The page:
We tell you about how is the Menesunda devised by the artists Marta Minujin and Rubén Santantonín in mid-sixties, in which it has been recreated at the Museum of Modern Art in Buenos Aires.
By Ayelen Pagnanelli / Argentina
La Menesunda, mythic work of the Argentine art’s history, daughter of the bold spirit of the mid-sixties is open to the public in Buenos Aires again. Devised by Minujín (1943) and Rubén Santantonín (1919-1969), it was performed with artists such as David Lamelas, Pablo Suarez, Leopoldo Maler, Rodolfo Prayon, and Floreal Amor with the intention of creating a work of art that instead of being seen, it had to be lived. The original atmosphere was exhibited at the Di Tella Institute in 1965 for fifteen days and then was it destroyed. The team of the Buenos Aires Museum of Modern Art made an intense reconstruction work to reproduce the size and experience of the work by means of photographs, documents of time and Minujín’s memory.
The work consists of a maze route; some even acclimated with actors and actresses. First we climbed a small ladder to reach a mezzanine where we see on TV in black and white of the sixties that the museum acquired especially. When we going down a narrow ladder we bump into face to face with a couple in pajamas having a conversation in a bedroom. We leave that place and we are in a tunnel whose walls are lined with neon lights.
Then we came to an all pink room, according Minujín, it represents the head of the women of the time. The walls are covered with objects of beauty and cosmetics boxes with a brand that no longer exists, and were reprinted at the sole request of the museum. There two girls ask us if we want a massage or putting on makeup. Although we wanted to be mere spectators, in this hall we definitely become part of the Menesunda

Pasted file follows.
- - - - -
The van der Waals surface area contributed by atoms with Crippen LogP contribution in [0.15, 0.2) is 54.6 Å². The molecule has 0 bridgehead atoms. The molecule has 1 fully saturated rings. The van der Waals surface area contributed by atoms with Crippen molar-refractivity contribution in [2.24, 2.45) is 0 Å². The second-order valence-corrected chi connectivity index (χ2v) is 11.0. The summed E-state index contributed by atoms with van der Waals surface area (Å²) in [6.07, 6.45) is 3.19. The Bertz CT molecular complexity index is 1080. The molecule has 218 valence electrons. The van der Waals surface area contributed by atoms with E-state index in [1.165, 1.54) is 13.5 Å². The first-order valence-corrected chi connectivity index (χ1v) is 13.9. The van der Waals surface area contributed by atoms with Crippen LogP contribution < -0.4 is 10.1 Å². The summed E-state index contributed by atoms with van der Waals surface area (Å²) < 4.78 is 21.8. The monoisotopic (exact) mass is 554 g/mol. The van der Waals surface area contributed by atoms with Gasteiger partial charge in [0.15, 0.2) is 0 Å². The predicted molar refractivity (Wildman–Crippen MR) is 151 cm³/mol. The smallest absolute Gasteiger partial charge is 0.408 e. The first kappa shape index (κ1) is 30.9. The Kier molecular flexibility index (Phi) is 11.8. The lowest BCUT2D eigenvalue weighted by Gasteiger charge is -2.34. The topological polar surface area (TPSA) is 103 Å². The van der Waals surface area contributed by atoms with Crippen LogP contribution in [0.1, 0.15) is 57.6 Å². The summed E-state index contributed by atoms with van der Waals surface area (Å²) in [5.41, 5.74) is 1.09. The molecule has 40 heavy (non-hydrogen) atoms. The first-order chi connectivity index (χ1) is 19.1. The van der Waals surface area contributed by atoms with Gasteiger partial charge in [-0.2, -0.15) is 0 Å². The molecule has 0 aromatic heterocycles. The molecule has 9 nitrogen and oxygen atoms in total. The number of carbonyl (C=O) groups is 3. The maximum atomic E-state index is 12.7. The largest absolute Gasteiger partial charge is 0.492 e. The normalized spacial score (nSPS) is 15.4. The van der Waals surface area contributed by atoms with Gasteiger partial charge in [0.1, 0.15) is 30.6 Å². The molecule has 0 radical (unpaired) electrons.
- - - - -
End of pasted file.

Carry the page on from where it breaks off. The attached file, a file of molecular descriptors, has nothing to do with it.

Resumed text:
One of the spaces that confirm by what is not recommended for those who suffer from claustrophobia entering the exhibition is a passage that gets narrower and narrower with every step. It is covered with several tens of meters of pink polystyrene cylinders hanging from the walls; it is no coincidence that the space is called intestines. In the middle of another hall with padded floor and walls filled with bits of foam rubber, a careful eye will notice two holes where you can take a look at the giant sculpture of the head of a woman.
In another room we have to guess a number key to move to the next space. Once this is done, we will see the door of an ice-cream shop. We opened it and entered in a cold camera, but perhaps the cold is just imaginary. To reach the last room we must go through what Minujín called a “sea of textures”, which fall from the roof cylinders of different fabrics that need to be moved to continue. The final room is octagonal and it is covered with mirrors from floor to ceiling. In the center is a glazed platform where a person enters. Once inside, the lights go off, the fans on the floor start spinning and everything becomes a party of shredded paper flying through the air. A party that celebrates the end of the route.
Once outside, an assistant advises to remove the shredded paper of hair and clothes before entering now, to a conventional room. It contains some documentary footage, a plan of the work, information about the process of reconstruction and a video about the reaction of visitors in the exhibition in 1965. After fifty years from this experience, we can see the same maelstrom of colors and sensations that invite us to be voyeurs, participants and enjoy the jungle of sensations that is the Menesunda.
The exhibition will remain open from Tuesday to Sunday from 12am to 18hrs until 28 February at the Buenos Aires Museum of Modern Art, Av. San Juan 350, CABA, Argentina.